A number of important biological processes, such as photosynthesis and vision, depend on light. But it's hard to capture responses of biomolecules to light because they happen almost instantaneously.
Now, researchers have made a giant leap forward in taking snapshots of these ultrafast reactions in a bacterial light sensor. Using the world's most powerful X-ray laser at the Department of Energy's SLAC National Accelerator Laboratory, they were able to see atomic motions as fast as 100 quadrillionths of a second -- 1,000 times faster than ever before.
Further, "We're the first to succeed in taking real-time snapshots of an ultra-fast structure transition in a protein, in which a molecule excited by light relaxes by rearranging its structure in what is known as trans-to-cis isomerization," says the study's principal investigator, Marius Schmidt from the University of Wisconsin, Milwaukee.
The technique could widely benefit studies of light-driven, ultrafast atomic motions. For example, it could reveal:
"The new data show for the first time how the bacterial sensor reacts immediately after it absorbs light," says Andy Aquila, a researcher at SLAC's Linac Coherent Light Source (LCLS), a DOE Office of Science User Facility. "The initial response, which is almost instantaneous, is absolutely crucial because it creates a ripple effect in the protein, setting the stage for its biological function. Only LCLS's X-ray pulses are bright enough and short enough to capture biological processes on this ultrafast timescale." The results were published in Science.
High-speed X-ray Camera Reveals Extremely Fast Biology
The team looked at the light-sensitive part of a protein called "photoactive yellow protein," or PYP. It functions as an "eye" in purple bacteria, helping them sense blue light and stay away from light that is too energetic and potentially harmful.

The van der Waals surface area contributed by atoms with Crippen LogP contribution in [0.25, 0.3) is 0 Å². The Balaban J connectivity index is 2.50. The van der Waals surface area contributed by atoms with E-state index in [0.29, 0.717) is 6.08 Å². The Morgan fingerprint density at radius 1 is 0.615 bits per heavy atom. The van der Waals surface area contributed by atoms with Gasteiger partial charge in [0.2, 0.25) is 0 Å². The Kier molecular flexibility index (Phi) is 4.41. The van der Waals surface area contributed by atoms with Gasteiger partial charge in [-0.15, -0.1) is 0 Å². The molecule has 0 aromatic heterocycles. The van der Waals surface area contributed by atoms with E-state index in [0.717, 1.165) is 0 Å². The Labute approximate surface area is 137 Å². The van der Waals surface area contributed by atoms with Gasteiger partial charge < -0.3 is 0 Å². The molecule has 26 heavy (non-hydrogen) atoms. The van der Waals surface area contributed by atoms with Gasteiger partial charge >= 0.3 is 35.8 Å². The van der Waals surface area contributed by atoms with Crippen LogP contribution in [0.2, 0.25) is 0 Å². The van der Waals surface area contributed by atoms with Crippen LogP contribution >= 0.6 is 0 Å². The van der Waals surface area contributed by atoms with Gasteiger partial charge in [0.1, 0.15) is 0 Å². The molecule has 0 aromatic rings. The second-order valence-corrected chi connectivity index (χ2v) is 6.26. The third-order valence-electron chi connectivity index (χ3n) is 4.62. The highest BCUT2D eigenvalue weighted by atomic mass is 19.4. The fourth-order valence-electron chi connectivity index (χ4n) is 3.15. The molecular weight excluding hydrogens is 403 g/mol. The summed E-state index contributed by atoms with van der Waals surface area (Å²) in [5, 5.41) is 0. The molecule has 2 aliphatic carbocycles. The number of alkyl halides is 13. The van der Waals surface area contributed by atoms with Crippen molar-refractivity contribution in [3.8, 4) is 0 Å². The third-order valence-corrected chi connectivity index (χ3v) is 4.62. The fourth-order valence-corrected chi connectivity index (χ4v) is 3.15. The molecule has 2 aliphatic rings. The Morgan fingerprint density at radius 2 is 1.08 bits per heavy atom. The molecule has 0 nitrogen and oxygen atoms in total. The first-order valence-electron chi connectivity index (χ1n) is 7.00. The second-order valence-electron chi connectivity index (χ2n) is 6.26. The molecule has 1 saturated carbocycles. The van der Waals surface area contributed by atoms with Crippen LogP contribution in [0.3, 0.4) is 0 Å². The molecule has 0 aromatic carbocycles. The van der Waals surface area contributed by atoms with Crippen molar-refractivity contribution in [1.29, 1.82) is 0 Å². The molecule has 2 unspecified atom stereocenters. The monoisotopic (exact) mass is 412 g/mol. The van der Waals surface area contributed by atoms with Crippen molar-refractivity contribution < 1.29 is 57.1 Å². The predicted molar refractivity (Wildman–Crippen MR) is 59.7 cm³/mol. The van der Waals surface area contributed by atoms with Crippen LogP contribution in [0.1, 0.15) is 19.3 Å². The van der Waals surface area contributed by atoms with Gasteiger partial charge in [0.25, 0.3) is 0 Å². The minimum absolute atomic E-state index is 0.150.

The researchers had already studied light-induced structural changes in PYP at LCLS, revealing atomic motions as fast as 10 billionths of a second. By tweaking their experiment, they were now able to improve their speed limit 100,000 times and capture reactions in the protein that are 1,000 times faster than any seen in an X-ray experiment before.
Both studies followed a very similar approach: At LCLS, the team sent a stream of tiny PYP crystals into a sample chamber. There, each crystal was struck by a flash of optical laser light and then an X-ray pulse, which took an image of the protein's structural response to the light. By varying the time between the two pulses, scientists were able to see how the protein morphed over time.
Since LCLS's X-ray pulses are extremely short, lasting only a few quadrillionths of a second, they can in principle probe processes on that very timescale -- but only if the optical laser also matches the tremendous speed. For the new experiment, the team replaced the old optical laser with a new one whose pulses were 100 quadrillionths of a second long -- 100,000 times shorter than before and much closer to the X-ray pulse length.
The researchers also applied better timing tools to measure the relative arrival time between the optical and X-ray laser pulses, enhancing the ability to precisely track ultrafast events.
"These improvements allowed us to see what no one has ever directly seen before," Schmidt says.
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